The reference point for this argument should be the last two matches we have seen between South African and New Zealand teams. We have to go back a couple of weeks for that previous match, which was the Sharks doing everything but win their away match against the Hurricanes. Those who watched that game should agree with the view that it was probably the best Sharks performance in a couple of seasons and they really dominated the tournament’s form team only to somehow lose it right at the end.
Were the roles reversed, would a South African team that had been under the cosh for so long in the game been able to hang in and then win at the death like the Hurricanes did? We can ask a similar question about the Pretoria game - a South African side hanging in during an away fixture in New Zealand and then somehow winning despite the opposition’s overall dominance?
Both scenarios may be possible, but there is little recent evidence of it. What the good Kiwi teams are also unlikely to do these days (though the Crusaders used to make a habit of it) is to lose to a struggling team like the Reds. The Lions’ first half blow-out in Brisbane may come back to haunt them when the final log placings are decided, for they showed in the second half, and particularly the last half hour where they scored 22 unanswered points, that it was a game they should have won at a canter.
Perhaps the Lions knew that and it is what cost them. Super Rugby is more competitive this year than it has been for a while and it is often said by coaches that virtually any team can beat another if the favoured team is even as little as five percent off their game. The Lions were a little bit more than that off their game in Brisbane, and it is why they conceded 24 first half points without scoring any of their own.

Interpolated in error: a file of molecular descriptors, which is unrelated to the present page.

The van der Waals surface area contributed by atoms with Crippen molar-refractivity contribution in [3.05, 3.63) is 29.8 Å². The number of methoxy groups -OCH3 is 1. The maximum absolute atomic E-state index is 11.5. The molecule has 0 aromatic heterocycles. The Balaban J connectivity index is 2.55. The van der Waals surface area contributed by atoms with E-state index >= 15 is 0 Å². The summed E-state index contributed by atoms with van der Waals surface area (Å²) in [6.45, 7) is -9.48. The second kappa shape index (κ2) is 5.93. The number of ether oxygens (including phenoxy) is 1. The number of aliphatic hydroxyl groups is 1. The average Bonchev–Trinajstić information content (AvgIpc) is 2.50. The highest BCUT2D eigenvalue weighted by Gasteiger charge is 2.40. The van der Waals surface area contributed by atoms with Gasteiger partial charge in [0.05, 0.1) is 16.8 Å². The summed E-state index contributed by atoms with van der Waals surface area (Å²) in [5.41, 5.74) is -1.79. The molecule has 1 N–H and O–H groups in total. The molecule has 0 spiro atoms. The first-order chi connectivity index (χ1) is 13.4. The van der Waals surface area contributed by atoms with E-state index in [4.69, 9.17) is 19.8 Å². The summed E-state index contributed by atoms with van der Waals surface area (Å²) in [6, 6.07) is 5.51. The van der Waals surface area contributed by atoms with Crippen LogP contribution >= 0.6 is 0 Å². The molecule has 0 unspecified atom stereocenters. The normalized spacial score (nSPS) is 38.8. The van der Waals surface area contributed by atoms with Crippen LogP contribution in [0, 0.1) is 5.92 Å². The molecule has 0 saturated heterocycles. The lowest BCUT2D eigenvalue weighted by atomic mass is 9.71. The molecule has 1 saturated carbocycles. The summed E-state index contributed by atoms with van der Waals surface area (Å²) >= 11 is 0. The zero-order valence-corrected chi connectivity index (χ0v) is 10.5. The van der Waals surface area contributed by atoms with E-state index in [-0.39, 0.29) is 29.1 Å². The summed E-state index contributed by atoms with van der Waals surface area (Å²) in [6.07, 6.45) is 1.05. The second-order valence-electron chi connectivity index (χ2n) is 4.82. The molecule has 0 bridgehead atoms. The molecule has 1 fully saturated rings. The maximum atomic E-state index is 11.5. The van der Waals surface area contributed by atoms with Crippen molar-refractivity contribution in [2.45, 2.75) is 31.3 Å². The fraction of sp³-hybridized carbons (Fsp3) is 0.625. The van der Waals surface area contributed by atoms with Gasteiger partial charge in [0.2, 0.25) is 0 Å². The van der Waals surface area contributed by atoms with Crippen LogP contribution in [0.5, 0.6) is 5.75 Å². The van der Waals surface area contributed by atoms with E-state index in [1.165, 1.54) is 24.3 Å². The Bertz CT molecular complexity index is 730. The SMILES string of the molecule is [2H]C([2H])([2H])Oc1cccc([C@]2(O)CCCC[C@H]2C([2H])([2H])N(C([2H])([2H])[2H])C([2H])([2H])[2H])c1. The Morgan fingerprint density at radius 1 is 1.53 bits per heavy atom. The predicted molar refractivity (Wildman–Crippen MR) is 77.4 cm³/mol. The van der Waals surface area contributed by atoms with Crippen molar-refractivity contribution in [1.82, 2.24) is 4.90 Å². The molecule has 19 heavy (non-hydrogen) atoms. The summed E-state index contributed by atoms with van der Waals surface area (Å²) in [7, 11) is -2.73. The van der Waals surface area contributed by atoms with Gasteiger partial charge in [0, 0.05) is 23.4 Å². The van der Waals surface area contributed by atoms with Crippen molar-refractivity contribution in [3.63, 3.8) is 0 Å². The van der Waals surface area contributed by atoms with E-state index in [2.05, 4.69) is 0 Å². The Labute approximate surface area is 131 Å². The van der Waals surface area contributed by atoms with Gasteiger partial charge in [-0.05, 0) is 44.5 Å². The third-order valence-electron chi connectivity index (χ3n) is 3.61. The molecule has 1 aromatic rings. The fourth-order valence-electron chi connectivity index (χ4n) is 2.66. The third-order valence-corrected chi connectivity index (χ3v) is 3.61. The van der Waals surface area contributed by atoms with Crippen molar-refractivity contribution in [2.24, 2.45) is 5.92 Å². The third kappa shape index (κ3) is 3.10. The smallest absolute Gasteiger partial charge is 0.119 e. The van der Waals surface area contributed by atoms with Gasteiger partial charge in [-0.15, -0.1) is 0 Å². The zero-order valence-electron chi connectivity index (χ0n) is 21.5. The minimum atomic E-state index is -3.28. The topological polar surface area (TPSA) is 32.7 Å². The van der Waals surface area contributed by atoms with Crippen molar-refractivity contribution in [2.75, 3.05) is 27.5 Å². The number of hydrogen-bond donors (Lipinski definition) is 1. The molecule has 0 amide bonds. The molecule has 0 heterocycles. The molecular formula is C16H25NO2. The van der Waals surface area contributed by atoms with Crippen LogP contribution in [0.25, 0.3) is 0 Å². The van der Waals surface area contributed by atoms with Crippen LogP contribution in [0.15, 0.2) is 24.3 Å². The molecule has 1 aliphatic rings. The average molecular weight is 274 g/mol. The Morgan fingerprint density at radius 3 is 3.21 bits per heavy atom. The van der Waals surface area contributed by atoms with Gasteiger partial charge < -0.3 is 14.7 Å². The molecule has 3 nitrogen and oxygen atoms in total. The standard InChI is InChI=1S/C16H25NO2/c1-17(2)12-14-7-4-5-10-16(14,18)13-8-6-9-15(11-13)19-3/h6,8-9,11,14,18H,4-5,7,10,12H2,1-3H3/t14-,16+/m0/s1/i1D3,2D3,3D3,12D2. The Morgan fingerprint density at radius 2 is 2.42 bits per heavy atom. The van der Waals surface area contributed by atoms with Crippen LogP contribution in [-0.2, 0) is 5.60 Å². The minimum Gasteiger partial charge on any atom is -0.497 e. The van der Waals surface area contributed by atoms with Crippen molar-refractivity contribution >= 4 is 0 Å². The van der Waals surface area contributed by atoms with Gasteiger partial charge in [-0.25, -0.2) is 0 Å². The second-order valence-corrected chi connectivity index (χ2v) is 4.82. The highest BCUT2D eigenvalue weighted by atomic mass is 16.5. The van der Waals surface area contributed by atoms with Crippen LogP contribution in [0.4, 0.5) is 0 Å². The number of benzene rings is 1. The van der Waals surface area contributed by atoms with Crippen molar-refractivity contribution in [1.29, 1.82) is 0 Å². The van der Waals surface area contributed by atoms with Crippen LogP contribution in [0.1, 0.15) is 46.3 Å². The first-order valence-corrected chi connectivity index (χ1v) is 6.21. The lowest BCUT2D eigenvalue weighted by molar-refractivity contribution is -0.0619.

Those who watched the game would probably agree that the Reds were significantly better than they would have been expected to be given some of their recent nondescript performances. Their physical defensive game knocked the Lions out of their stride early and their first half scrumming and mauling also produced an unexpected spoke for the Lions to contend with.
But it was also hard to escape the feeling that had the Lions been as switched on as they were against the Waratahs the previous week, they would have been able to meet the challenge posed by a home team that raised its game against one of the tournament front-runners. Being up and good enough to win consistently is a tough ask in an arduous and intense competition like Super Rugby but it is a challenge that most of the Kiwi teams (the Blues being the exception) are meeting.
The Lions are still second on the overall log but if you look at that log closely it will tell you a story of Kiwi dominance. Both the official front-runners the Crusaders and the Hurricanes have more log points than the Lions do, and they both have games in hand on the Johannesburg team. In fact the Hurricanes have two games in hand.
The Highlanders are three points further back from the Lions, but also have two games in hand, and even the Chiefs, fourth placed among the Kiwi teams currently, can claim to be at least on an equal footing with the Lions in the sense that they have a backlog of five points to make up but also have two games in hand.
The Highlanders visit the Shark Tank this week and the Chiefs visit Newlands in a fortnight so the Lions might find themselves hoping for a little help from their friends, but it is the Crusaders and Hurricanes who should be their biggest concern as they head to New Zealand for the most testing leg of their tour.
Read the story on SuperSport.com